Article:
Is it Unconstitutional for Schools to Block Lesbian and Gay Content From Computers?

The American Civil Liberties Union (ACLU) is fighting with district schools that block student access to gay-related informational and cultural websites on school computers.

“There is no legitimate reason why any public school should be using an anti-LGBT filter,” said Joshua Block, staff attorney for the American Civil Liberties Union’s Lesbian Gay Bisexual & Transgender (LGBT) Project, according to The Washington Times.

The ACLU alleges that Internet filters that block non-sexual gay websites are unconstitutional and is trying to warn schools they can face potential litigation if they continue to ban those sites.

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However, for David Cortman, a lawyer with the Alliance Defense Fund (ADF), which supports conservative organizations, says, “School districts shouldn’t be bullied into exposing students to sexually explicit materials.”

Letters by ADF, urging schools to reject ACLU’s demands, have been sent to at least eight school districts.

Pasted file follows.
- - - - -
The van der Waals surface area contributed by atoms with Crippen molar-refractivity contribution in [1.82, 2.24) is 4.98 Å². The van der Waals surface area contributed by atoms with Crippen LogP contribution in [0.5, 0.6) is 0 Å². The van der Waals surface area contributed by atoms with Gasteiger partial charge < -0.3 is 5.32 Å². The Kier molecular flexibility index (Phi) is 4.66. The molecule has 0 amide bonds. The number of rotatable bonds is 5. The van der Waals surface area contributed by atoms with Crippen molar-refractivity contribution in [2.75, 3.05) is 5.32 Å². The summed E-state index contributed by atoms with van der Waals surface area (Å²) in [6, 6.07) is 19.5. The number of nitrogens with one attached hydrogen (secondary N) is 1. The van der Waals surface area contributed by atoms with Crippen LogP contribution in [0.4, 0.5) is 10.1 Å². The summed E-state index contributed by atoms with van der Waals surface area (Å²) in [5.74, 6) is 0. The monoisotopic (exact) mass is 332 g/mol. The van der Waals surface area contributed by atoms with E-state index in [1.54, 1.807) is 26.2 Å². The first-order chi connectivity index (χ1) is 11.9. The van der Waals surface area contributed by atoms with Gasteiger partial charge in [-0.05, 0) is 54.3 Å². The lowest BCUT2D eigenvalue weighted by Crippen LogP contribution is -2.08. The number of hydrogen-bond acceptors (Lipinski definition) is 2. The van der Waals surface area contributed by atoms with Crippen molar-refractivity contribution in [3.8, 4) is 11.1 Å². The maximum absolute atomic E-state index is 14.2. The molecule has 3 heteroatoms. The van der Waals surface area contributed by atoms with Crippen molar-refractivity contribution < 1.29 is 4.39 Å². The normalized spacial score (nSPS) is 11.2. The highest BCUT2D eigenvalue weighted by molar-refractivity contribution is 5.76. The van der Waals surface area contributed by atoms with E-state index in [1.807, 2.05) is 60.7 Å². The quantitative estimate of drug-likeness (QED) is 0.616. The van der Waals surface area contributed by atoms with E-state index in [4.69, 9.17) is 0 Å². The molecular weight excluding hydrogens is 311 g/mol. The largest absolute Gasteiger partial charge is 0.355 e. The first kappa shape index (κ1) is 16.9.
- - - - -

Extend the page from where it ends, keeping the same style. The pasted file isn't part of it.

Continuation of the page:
“We want to make sure that schools don’t unnecessarily cave to the ACLU’s demands,” Mr. Cortman said.

The ACLU sued Missouri school district in federal court this month for not removing its block on “LGBT” websites.

"Our Safe Schools program resources, coming-out guides, and other support and education resources that we have been providing to LGBT young people nationwide for nearly 40 years are all blocked," the ACLU stated in a release.

However, simply removing of the customized “sexuality” filters is not enough, said Cortman. ACLU is asking schools to remove the block on websites containing content such as “LGBT,” “sexuality,” “lifestyle,” “homosexuality” and “sex education.”

Cortman is concerned that if the filters on those websites are removed, students will easily be able have access to inappropriate sexual material.

Block, who is also the leader of the “Don’t Filter Me” campaign, believes that the ADF is bringing unnecessary confusion to the issue. He states that no one wants to turn schools “into porn portals.”

Some school officials in Camdenton, Mo., are preparing to respond to a lawsuit filed against them in the U.S. District Court in the Western District of Missouri, Central Division on Aug. 15.

Other school officials have insisted on keeping the “sexuality” filter on in order to avoid their students coming across inappropriate materials.

“No offense to the Easterners, but we want to run our school district based on what our citizens and the kids in Missouri need, not what somebody in New York wants,” he said.

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